The strategy reduces the likelihood of you operating under the break/fix model, which is a dangerous mindset to have. You will see much better financial gain from preventing the problem, as opposed to calling out an engineer once your ice cream machine ultimately breaks. A good strategy seeks to nip small issues in the bud, rather than respond to problems once they become an issue.
You can also identify where human error or misuse has caused issues with the equipment. Instead of, again, having to regularly call out engineers, you can focus on training onsite staff and only having engineers come out when it is absolutely necessary, again saving you both costs and time. You can also log employee responsibility against an asset, boosting ownership.
Gaining a fully accurate overview of all of your corporate assets can bolster equipment selection. Making sure you’re supplied with the best assets that perform optimally, can help you to deliver your services within budget and for the needs of the customer. With a guideline of potential obsolescence dates in the database, you’ll find it easier to plan for this and resolve any issues – e.g. with incompatible software or spare parts – ahead of time.
If you work with a service provider, they can also help you go one step further by tailoring the strategy to your specific business goals, whether that be an increase in efficiency of 20% or a reduction in downtime. They will analyze your assets to see what areas of your facility are underperforming, and advise on where to make changes. This again limits the amount of time and money which you are spending calling out engineers, and helps your kitchen to work smarter.
By developing an asset managing strategy, you or a service provider can identify the quality of the equipment and look at what needs to be repaired immediately, what may need to be replaced in the coming months and what is already performing to the best of its ability. It also gives you a wider concept of your strategy, whether it’s successful, and how time is being spent. Workers can focus on the most important element of their job – providing great customer service, without having to worry about something going wrong.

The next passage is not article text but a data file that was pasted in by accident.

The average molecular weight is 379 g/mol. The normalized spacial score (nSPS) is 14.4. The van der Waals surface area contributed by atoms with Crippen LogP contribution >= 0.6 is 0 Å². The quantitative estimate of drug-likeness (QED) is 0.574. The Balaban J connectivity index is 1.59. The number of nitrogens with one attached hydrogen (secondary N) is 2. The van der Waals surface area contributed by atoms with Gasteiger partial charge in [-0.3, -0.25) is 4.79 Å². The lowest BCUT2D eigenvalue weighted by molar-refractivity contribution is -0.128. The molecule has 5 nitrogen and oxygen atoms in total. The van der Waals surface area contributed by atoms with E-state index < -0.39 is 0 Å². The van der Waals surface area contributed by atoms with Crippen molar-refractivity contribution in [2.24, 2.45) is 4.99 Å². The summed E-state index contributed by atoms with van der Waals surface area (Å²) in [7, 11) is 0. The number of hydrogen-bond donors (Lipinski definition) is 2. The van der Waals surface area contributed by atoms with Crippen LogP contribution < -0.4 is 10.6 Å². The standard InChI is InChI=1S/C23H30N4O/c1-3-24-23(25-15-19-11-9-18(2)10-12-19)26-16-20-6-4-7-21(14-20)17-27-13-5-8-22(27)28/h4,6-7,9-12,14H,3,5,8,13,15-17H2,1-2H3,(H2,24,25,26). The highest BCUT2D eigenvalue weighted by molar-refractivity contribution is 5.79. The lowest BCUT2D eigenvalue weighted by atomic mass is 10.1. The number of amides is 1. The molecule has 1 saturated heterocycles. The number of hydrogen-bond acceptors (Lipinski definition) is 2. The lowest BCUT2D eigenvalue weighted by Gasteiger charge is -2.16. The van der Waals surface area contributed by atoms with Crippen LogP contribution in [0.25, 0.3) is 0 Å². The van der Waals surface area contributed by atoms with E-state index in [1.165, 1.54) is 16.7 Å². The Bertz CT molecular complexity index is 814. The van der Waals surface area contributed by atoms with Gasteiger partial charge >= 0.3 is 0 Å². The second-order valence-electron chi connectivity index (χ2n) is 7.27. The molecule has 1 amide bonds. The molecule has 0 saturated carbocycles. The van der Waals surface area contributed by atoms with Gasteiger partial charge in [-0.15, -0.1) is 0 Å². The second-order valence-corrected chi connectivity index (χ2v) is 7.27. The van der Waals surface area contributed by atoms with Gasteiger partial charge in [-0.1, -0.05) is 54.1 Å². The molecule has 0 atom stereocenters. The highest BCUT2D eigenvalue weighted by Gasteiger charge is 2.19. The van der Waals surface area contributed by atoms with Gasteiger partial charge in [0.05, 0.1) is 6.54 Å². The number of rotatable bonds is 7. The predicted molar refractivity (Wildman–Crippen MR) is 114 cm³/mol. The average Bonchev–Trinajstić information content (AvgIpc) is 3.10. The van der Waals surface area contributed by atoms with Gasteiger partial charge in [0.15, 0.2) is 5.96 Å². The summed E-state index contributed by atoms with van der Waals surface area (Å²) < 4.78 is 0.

The bottom line for any business is profits, good customer/client experience and providing great service. By understanding the flow of your operations better, it’s much easier to identify where problems or inefficiencies could arise.
Ultimately it can help to create clarity among the things that you need to prioritize, with set dates, actions and other pieces of information to help make sure that every single asset you have – whether it be an oven, a refrigerator or a dishwasher – has a direct impact on your operations.
This can also help reduce stress levels and boost morale, reduce risks of staff getting injured through faulty equipment, and encourage them to focus on the most important matters – delivering great customer service.
But an ignorance over the status of your machinery, unorganization or a reactive, break/fix strategy does not mix well when trying to be as productive as possible. By being more proactive with your managing of assets, you can serve a higher volume of customers, and reduce the chances of a costly breakdown scenario.
You don’t need to have fully automated machines to work smarter, you just need to have a well-organized system so you can see what’s working, what’s not and efficiently make changes.